The Bank of England has voted to hold the base rate at 0.5% following six months of cuts.
The move was largely anticipated by economists and market commentators. For one, the base rate cannot turn negative, leaving the central bank's Monetary Policy Committee (MPC) with little room for manoeuvre this month.
At the same time, the latest inflation figures revealed that the official cost of living, the Consumer Prices Index, rose slightly last month. Economists also believe that measures such as quantitative easing and the 2p fuel duty rise could push inflation back up.
If inflation does rise, then the Bank of England might have to raise interest rates sooner than , in order to bring it down to within 100 basis points of its 2% target.
James Caldwell, director of Fairinvestment.co.uk, believes the base rate will not fall any further now. However, he rules out a rise, instead predicting that it will remain stable at 0.5% for some time yet.
"It is unlikely that the base rate will creep back up any time soon, as the effects of quantitative easing have yet to be seen in the economy, along with other government initiatives," Caldwell explains.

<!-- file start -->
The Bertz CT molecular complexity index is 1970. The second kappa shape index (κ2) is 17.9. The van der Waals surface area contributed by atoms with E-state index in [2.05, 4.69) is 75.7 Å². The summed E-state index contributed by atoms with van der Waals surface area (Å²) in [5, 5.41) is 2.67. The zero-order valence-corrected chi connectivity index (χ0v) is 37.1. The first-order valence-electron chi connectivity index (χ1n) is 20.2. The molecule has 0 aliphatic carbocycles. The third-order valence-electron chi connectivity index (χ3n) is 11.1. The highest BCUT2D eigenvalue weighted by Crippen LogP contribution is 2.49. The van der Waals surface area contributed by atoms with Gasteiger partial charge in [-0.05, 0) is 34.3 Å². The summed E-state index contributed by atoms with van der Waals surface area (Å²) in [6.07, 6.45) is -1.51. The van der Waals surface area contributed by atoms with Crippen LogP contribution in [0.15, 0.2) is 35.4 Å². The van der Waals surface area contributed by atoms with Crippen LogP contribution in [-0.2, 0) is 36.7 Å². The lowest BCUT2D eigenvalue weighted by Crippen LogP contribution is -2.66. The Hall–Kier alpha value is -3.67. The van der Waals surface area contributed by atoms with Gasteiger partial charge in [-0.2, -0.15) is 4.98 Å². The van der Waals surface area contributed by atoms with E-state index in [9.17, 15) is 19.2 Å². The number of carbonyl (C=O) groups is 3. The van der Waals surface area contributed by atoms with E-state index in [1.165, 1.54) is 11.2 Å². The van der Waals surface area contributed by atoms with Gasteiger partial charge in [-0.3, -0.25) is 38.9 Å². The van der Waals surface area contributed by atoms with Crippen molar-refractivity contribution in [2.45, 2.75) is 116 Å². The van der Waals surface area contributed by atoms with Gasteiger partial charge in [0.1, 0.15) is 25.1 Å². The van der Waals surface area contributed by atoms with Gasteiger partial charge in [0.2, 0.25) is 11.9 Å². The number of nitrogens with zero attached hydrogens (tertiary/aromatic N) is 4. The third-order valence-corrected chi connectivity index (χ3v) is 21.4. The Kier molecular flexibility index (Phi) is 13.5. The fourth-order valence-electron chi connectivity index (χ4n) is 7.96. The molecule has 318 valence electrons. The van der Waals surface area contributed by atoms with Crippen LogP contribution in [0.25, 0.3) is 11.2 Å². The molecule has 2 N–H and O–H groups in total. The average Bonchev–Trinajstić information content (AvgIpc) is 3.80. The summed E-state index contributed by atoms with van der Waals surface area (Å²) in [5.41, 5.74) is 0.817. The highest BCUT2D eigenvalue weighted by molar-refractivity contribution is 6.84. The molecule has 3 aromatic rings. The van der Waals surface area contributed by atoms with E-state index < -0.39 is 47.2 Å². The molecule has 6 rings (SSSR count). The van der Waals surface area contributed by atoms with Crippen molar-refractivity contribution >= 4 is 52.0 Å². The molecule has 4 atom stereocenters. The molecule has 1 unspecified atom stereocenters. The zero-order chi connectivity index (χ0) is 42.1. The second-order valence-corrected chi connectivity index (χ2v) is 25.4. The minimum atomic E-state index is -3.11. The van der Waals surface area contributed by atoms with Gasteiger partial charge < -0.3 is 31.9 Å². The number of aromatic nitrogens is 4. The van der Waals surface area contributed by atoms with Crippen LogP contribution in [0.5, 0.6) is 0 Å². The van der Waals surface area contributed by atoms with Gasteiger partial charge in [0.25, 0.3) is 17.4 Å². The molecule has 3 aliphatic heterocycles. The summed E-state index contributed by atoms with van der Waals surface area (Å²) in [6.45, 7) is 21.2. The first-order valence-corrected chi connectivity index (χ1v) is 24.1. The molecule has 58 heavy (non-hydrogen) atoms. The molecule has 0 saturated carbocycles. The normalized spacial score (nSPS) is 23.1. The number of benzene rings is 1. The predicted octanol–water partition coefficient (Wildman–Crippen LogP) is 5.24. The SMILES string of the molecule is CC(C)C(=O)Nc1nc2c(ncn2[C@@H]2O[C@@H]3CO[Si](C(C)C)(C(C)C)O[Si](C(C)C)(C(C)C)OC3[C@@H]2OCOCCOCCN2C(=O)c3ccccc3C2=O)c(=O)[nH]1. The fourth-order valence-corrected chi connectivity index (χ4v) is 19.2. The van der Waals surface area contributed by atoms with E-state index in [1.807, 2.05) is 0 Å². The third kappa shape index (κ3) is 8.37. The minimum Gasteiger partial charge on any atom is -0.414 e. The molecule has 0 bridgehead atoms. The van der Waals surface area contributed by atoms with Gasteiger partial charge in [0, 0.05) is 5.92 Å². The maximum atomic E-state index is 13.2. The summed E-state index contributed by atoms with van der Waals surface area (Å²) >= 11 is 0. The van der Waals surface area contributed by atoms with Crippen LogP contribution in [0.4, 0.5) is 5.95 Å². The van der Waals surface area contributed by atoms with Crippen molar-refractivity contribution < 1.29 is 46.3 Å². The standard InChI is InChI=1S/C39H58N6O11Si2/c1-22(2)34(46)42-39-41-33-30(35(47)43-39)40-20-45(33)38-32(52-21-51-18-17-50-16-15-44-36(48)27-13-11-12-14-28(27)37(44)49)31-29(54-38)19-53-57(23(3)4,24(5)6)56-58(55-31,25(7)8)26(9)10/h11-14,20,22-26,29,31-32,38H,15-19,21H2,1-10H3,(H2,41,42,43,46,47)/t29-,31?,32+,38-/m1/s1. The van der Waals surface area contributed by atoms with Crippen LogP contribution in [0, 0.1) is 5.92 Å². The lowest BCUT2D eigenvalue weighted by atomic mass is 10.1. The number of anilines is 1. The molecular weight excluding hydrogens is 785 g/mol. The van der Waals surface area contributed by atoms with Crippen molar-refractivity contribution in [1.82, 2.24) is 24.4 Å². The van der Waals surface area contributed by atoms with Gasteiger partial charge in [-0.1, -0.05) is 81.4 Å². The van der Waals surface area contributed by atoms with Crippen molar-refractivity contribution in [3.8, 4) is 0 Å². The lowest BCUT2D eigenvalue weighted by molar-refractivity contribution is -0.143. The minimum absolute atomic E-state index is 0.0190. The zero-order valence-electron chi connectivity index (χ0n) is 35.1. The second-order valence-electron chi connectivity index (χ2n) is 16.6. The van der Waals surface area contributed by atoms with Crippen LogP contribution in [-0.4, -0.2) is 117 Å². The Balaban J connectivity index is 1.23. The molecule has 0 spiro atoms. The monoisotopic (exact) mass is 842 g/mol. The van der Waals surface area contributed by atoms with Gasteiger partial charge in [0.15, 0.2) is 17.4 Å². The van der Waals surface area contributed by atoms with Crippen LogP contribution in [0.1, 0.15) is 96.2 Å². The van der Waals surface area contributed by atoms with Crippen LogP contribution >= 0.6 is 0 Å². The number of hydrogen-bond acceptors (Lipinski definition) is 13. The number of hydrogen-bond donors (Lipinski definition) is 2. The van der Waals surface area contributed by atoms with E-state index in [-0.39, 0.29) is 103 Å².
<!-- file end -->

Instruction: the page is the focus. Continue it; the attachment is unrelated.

It is likely the MPC will wait to see the impact of quantitative easing before it makes any changes to the base rate. Alongside announcing the base rate freeze, the central bank also voted to continue its programme of quantitative easing, saying it had so far injected £26.4 billion into the economy by buying assets such as government and corporate bonds.
A further £50 billion is due to be put into Britain’s economy. The Bank of England said this would take two months.
Adrian Coles, director general of the Building Society Association, says: “Leaving base rate on hold allows the impact on the wider economy of the recent rate cuts and the decision to start quantitative easing to be assessed. It will take some time before the effectiveness of these policies becomes more clear.”